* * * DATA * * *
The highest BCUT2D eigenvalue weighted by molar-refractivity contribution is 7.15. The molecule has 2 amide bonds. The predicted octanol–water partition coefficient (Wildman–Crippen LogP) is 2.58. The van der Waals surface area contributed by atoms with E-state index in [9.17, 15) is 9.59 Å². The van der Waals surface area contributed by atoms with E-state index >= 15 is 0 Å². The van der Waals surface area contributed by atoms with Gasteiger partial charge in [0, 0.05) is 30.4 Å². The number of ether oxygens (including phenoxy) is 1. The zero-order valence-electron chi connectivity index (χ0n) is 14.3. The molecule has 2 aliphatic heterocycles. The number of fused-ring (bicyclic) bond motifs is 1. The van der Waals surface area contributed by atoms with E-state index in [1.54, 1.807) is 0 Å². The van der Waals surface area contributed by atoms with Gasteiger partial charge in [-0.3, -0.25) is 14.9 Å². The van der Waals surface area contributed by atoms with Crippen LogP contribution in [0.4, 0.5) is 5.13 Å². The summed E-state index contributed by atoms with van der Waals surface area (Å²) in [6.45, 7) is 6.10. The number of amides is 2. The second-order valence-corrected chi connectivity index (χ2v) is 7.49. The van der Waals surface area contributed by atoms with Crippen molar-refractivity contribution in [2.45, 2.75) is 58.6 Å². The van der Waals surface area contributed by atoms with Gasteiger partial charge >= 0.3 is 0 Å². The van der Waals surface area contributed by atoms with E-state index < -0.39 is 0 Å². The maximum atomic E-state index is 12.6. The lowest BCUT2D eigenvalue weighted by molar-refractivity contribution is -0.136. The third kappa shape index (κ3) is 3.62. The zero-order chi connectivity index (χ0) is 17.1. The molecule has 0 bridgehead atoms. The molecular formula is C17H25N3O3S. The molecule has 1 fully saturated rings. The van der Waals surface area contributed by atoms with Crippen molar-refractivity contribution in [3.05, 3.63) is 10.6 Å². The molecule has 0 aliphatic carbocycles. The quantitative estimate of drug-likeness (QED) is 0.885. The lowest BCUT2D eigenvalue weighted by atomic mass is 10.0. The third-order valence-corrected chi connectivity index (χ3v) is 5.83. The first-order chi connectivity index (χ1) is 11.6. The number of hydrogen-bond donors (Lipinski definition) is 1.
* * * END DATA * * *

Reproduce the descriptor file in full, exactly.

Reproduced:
The highest BCUT2D eigenvalue weighted by molar-refractivity contribution is 7.15. The molecule has 2 amide bonds. The predicted octanol–water partition coefficient (Wildman–Crippen LogP) is 2.58. The van der Waals surface area contributed by atoms with E-state index in [9.17, 15) is 9.59 Å². The van der Waals surface area contributed by atoms with E-state index >= 15 is 0 Å². The van der Waals surface area contributed by atoms with Gasteiger partial charge in [0, 0.05) is 30.4 Å². The number of ether oxygens (including phenoxy) is 1. The zero-order valence-electron chi connectivity index (χ0n) is 14.3. The molecule has 2 aliphatic heterocycles. The number of fused-ring (bicyclic) bond motifs is 1. The van der Waals surface area contributed by atoms with E-state index in [1.54, 1.807) is 0 Å². The van der Waals surface area contributed by atoms with Gasteiger partial charge in [-0.3, -0.25) is 14.9 Å². The van der Waals surface area contributed by atoms with Crippen LogP contribution in [0.4, 0.5) is 5.13 Å². The summed E-state index contributed by atoms with van der Waals surface area (Å²) in [6.45, 7) is 6.10. The number of amides is 2. The second-order valence-corrected chi connectivity index (χ2v) is 7.49. The van der Waals surface area contributed by atoms with Crippen molar-refractivity contribution in [2.45, 2.75) is 58.6 Å². The van der Waals surface area contributed by atoms with Gasteiger partial charge >= 0.3 is 0 Å². The van der Waals surface area contributed by atoms with E-state index < -0.39 is 0 Å². The maximum atomic E-state index is 12.6. The lowest BCUT2D eigenvalue weighted by molar-refractivity contribution is -0.136. The third kappa shape index (κ3) is 3.62. The zero-order chi connectivity index (χ0) is 17.1. The molecule has 0 bridgehead atoms. The molecular formula is C17H25N3O3S. The molecule has 1 fully saturated rings. The van der Waals surface area contributed by atoms with Crippen molar-refractivity contribution in [3.05, 3.63) is 10.6 Å². The molecule has 0 aliphatic carbocycles. The quantitative estimate of drug-likeness (QED) is 0.885. The lowest BCUT2D eigenvalue weighted by atomic mass is 10.0. The third-order valence-corrected chi connectivity index (χ3v) is 5.83. The first-order chi connectivity index (χ1) is 11.6. The number of hydrogen-bond donors (Lipinski definition) is 1.